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September 7, 2006


SPRINGFIELD – Illinois higher education sustained honor-roll grades and improved significantly in a key measure of the benefits of higher education to the state in the fourth national report card for higher education. Overall, the state improved its “class rank” among the 50 states, moving up to fifth place from eighth in the state-by-state analysis, Measuring Up 2006, released today by the National Center for Public Policy and Higher Education.

On key college indicators including student preparation, participation, and degree completion, Illinois continued to receive top grades. The National Center noted that Illinois is among the top states in the proportion of 11 th and 12 th graders who score well on college entrance exams and that the percentage of secondary students taught by a “qualified teacher,” one who majored in the subject matter taught, has risen significantly.

College participation has been a strength of Illinois on the national report card. The state does particularly well in the proportion of working-age adults in college. The National Center also points out, however, that Illinois must work to strengthen high school graduation rates and improve college access for all students.

Illinois has gained ground on degree completion since the initial report card in 2000 gave the state a C+. That grade has now risen to a B+, and the National Center noted that Illinois’ four-year colleges and universities have a strong freshmen retention rate as well as a high percentage of first-time, full-time students who complete bachelor’s degrees within six years. The state also has increased the proportion of students completing certificates and degrees, relative to the number enrolled.

Illinois’ greatest gain in the 2006 report card came in the category of benefits, which measures educational attainment, benefits to the state economy, and civic benefits such as voting, charitable giving, and volunteerism. The report noted that the high proportion of residents with bachelor’s degrees strengthens the state economy.

Illinois was among only nine states to receive a “plus” in the learning category due to the State’s participation in a national pilot to design learning measurements for higher education.

Judy Erwin, Executive Director of the Illinois Board of Higher Education (IBHE), noted that unfortunately Illinois was one of 43 states with a low ranking for college affordability. “While Illinois, like the vast majority of states, experienced significant budget problems from 2002-04, Governor Blagojevich and the members of the General Assembly made a significant investment in higher education during last spring’s legislative session, especially in needs-based financial aid for low-income students.”

Illinois’ Monetary Award Program (MAP) provides up to a $4,968 grant for low-income undergraduate students attending public or private two- and four-year colleges. The Governor and legislature added $34.4 million to MAP for FY2007 and created a new $500/per qualified student grant, MAP Plus (also funded at $34.4 million total), which is geared to middle-income students and their families carrying the heaviest student loan debt load.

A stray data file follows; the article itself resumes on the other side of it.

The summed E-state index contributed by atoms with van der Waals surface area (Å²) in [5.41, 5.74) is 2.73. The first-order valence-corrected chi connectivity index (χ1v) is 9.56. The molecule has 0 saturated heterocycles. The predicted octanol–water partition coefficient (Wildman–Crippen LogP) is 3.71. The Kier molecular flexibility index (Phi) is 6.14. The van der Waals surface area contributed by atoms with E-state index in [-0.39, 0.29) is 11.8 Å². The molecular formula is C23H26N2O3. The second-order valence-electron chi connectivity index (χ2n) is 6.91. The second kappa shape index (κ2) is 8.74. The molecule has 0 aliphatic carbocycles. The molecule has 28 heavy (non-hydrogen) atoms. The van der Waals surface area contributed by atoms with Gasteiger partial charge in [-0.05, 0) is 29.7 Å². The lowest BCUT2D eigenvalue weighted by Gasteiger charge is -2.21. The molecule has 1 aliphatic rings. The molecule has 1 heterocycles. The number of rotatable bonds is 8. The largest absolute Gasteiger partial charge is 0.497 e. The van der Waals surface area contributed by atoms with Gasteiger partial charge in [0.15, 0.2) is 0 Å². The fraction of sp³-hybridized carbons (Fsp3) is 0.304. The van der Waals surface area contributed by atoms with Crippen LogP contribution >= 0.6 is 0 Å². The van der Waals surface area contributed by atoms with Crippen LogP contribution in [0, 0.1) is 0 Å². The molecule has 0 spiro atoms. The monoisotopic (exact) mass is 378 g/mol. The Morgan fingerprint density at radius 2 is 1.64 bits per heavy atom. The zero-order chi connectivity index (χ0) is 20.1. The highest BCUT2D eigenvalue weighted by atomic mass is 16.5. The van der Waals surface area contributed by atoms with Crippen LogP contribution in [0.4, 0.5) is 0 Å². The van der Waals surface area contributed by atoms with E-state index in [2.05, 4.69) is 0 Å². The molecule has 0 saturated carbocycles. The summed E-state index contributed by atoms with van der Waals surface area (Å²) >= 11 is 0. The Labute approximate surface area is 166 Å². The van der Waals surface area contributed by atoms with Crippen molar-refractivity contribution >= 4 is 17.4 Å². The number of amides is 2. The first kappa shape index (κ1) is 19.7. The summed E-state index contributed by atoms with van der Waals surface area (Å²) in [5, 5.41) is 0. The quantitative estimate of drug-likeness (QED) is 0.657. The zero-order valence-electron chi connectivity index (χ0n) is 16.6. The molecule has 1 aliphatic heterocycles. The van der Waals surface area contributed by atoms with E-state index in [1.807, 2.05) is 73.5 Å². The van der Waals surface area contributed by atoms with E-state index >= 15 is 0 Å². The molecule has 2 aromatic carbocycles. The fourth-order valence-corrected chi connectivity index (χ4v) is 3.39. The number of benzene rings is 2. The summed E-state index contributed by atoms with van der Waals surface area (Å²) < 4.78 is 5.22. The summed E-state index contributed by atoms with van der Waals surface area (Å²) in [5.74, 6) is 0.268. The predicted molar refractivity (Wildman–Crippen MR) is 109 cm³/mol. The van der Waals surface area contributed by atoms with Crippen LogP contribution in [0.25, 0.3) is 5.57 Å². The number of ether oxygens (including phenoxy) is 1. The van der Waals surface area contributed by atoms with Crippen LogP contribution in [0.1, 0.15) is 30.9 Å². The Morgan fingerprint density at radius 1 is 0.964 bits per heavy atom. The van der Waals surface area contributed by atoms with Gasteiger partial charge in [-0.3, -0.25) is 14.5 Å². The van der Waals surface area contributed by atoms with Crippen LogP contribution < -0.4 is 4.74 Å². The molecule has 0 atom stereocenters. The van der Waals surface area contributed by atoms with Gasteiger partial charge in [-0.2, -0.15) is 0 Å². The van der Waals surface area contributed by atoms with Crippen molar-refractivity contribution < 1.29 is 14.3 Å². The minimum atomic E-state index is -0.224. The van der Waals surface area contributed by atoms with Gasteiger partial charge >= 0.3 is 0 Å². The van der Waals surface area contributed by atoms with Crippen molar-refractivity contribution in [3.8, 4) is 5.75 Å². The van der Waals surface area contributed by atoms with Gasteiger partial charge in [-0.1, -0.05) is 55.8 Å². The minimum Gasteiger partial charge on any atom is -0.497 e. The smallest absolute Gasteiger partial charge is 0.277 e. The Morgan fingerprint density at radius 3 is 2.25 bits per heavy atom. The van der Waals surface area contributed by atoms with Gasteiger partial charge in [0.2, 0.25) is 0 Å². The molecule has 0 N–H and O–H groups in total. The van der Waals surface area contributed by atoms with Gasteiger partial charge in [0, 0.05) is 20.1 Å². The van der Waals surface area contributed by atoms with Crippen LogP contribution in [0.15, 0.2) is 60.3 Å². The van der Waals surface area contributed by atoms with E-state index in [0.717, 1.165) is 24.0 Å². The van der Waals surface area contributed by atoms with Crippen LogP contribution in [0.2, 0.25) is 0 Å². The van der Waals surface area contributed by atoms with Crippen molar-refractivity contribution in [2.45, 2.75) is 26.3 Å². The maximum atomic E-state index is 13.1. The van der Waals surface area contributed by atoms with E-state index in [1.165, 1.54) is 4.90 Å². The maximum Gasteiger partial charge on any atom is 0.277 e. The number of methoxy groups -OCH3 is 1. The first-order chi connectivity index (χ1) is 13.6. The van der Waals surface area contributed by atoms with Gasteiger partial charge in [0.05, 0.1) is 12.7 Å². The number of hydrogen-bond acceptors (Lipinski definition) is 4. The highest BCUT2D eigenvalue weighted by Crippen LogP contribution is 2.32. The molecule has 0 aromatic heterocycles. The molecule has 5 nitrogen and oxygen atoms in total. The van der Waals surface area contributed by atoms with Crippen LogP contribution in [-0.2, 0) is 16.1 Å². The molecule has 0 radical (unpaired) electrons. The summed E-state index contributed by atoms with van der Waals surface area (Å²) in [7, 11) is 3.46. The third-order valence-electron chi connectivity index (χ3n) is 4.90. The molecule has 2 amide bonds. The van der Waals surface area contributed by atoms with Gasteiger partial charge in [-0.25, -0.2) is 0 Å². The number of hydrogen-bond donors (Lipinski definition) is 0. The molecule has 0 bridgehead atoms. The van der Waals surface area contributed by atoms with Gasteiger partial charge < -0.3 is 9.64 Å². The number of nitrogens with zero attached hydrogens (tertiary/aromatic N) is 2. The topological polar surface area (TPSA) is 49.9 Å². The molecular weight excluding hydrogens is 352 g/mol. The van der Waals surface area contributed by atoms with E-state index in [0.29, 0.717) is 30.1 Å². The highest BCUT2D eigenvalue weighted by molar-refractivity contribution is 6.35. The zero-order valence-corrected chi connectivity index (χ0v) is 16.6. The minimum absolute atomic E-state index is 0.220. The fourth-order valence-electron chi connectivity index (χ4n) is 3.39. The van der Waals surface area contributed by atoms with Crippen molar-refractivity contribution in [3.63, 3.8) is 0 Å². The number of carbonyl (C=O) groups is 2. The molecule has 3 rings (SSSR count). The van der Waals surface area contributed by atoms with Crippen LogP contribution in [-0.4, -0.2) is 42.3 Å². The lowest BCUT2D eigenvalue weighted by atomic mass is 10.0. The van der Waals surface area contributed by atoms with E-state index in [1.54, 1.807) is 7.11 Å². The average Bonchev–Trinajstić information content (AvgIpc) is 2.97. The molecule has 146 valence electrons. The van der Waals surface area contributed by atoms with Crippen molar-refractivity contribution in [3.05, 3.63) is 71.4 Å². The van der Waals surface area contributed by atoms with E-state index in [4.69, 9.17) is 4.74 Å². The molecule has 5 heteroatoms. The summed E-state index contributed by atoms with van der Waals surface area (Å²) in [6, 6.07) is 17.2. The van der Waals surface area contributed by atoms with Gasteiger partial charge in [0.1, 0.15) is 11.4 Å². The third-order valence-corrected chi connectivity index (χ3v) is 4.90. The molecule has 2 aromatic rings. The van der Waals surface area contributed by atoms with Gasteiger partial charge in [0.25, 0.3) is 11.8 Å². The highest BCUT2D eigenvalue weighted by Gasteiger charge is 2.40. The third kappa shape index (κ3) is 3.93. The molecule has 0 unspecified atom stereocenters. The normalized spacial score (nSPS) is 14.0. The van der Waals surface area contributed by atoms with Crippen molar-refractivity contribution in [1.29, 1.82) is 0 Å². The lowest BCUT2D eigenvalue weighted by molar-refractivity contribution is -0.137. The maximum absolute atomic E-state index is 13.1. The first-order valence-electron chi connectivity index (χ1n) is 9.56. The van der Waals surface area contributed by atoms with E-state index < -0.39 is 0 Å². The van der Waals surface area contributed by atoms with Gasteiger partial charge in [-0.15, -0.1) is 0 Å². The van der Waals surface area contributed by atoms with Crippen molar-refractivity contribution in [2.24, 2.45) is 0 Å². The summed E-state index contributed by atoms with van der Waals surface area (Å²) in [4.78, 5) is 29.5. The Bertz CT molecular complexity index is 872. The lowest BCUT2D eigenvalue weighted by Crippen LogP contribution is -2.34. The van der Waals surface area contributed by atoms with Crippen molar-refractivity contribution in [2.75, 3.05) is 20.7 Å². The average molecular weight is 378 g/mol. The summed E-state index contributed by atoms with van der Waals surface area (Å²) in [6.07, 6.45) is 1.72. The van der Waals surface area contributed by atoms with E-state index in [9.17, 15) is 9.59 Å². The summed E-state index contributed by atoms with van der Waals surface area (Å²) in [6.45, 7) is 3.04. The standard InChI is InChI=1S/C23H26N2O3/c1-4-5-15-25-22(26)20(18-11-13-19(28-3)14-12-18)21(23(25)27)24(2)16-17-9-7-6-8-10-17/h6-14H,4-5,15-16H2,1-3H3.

In addition, Erwin pointed to a $1 million increase for the Illinois Incentive for Access program in fiscal 2007, which provides grants of $500 to students with virtually no family financial support for college. Several years ago the Illinois legislature approved a truth-in-tuition measure to bring greater predictability to college tuition costs.

“We are both gratified and challenged by the results of the national report card,” Erwin said. “The report card demonstrates the high quality of Illinois higher education as well as underscores progress we are making in educational attainment, teacher quality, and other important measures.

“And while MAP funding increased nearly 10 percent this year for scholarships to students in need, our challenge is to try to ensure that students receive the highest quality education for the most reasonable price. That requires everyone in education, from preschool to professional education, working together for a more efficient, better aligned, and accountable educational system serving students, their families, and, importantly, Illinois employers.”

Erwin added: “There is no question that the Governor, General Assembly, the Board of Higher Education, and the Illinois Student Assistance Commission continue to make college affordability their top priority. The report card is a valuable document that will give us guidance to fill the gaps that exist in educational opportunity and attainment, particularly for disadvantaged students.”



Don Sevener



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Measuring Up 2006
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